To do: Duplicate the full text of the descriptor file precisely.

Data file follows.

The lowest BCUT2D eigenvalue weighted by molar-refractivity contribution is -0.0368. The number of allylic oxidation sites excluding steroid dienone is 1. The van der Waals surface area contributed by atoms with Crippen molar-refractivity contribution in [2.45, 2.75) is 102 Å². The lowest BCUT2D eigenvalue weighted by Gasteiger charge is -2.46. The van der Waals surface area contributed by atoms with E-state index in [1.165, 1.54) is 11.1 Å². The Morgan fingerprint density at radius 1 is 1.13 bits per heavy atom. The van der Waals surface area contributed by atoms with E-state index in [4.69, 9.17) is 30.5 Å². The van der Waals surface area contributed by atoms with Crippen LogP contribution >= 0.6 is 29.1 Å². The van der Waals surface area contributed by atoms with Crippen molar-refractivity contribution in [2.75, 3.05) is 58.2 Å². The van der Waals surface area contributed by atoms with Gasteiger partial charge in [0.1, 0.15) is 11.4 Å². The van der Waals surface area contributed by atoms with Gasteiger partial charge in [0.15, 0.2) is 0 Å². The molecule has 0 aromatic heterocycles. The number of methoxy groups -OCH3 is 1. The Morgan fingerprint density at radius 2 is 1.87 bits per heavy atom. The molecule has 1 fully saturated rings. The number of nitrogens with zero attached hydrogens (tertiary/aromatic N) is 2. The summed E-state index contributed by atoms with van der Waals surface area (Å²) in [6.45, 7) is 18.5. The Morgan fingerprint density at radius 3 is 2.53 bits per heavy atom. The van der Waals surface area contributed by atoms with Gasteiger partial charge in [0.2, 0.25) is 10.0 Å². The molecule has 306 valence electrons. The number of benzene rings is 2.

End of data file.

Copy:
The lowest BCUT2D eigenvalue weighted by molar-refractivity contribution is -0.0368. The number of allylic oxidation sites excluding steroid dienone is 1. The van der Waals surface area contributed by atoms with Crippen molar-refractivity contribution in [2.45, 2.75) is 102 Å². The lowest BCUT2D eigenvalue weighted by Gasteiger charge is -2.46. The van der Waals surface area contributed by atoms with E-state index in [1.165, 1.54) is 11.1 Å². The Morgan fingerprint density at radius 1 is 1.13 bits per heavy atom. The van der Waals surface area contributed by atoms with E-state index in [4.69, 9.17) is 30.5 Å². The van der Waals surface area contributed by atoms with Crippen LogP contribution >= 0.6 is 29.1 Å². The van der Waals surface area contributed by atoms with Crippen molar-refractivity contribution in [2.75, 3.05) is 58.2 Å². The van der Waals surface area contributed by atoms with Gasteiger partial charge in [0.1, 0.15) is 11.4 Å². The van der Waals surface area contributed by atoms with Gasteiger partial charge in [0.15, 0.2) is 0 Å². The molecule has 0 aromatic heterocycles. The number of methoxy groups -OCH3 is 1. The Morgan fingerprint density at radius 2 is 1.87 bits per heavy atom. The molecule has 1 fully saturated rings. The number of nitrogens with zero attached hydrogens (tertiary/aromatic N) is 2. The summed E-state index contributed by atoms with van der Waals surface area (Å²) in [6.45, 7) is 18.5. The Morgan fingerprint density at radius 3 is 2.53 bits per heavy atom. The van der Waals surface area contributed by atoms with Gasteiger partial charge in [0.2, 0.25) is 10.0 Å². The molecule has 306 valence electrons. The number of benzene rings is 2.